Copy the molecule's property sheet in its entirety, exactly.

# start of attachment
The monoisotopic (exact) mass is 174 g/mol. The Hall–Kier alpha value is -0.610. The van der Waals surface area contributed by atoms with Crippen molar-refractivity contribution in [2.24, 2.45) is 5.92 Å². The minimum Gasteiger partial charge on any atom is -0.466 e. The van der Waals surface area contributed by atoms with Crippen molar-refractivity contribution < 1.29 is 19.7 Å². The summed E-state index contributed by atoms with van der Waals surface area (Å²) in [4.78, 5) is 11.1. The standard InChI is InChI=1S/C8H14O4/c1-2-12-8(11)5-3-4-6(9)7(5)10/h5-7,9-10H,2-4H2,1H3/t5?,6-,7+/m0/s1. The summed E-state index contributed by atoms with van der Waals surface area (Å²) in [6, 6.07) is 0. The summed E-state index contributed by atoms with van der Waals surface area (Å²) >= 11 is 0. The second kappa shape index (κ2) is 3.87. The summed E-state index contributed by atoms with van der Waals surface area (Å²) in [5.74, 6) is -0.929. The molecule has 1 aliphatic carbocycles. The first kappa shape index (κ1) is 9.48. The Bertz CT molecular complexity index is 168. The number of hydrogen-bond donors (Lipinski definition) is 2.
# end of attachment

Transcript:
The monoisotopic (exact) mass is 174 g/mol. The Hall–Kier alpha value is -0.610. The van der Waals surface area contributed by atoms with Crippen molar-refractivity contribution in [2.24, 2.45) is 5.92 Å². The minimum Gasteiger partial charge on any atom is -0.466 e. The van der Waals surface area contributed by atoms with Crippen molar-refractivity contribution < 1.29 is 19.7 Å². The summed E-state index contributed by atoms with van der Waals surface area (Å²) in [4.78, 5) is 11.1. The standard InChI is InChI=1S/C8H14O4/c1-2-12-8(11)5-3-4-6(9)7(5)10/h5-7,9-10H,2-4H2,1H3/t5?,6-,7+/m0/s1. The summed E-state index contributed by atoms with van der Waals surface area (Å²) in [6, 6.07) is 0. The summed E-state index contributed by atoms with van der Waals surface area (Å²) >= 11 is 0. The second kappa shape index (κ2) is 3.87. The summed E-state index contributed by atoms with van der Waals surface area (Å²) in [5.74, 6) is -0.929. The molecule has 1 aliphatic carbocycles. The first kappa shape index (κ1) is 9.48. The Bertz CT molecular complexity index is 168. The number of hydrogen-bond donors (Lipinski definition) is 2.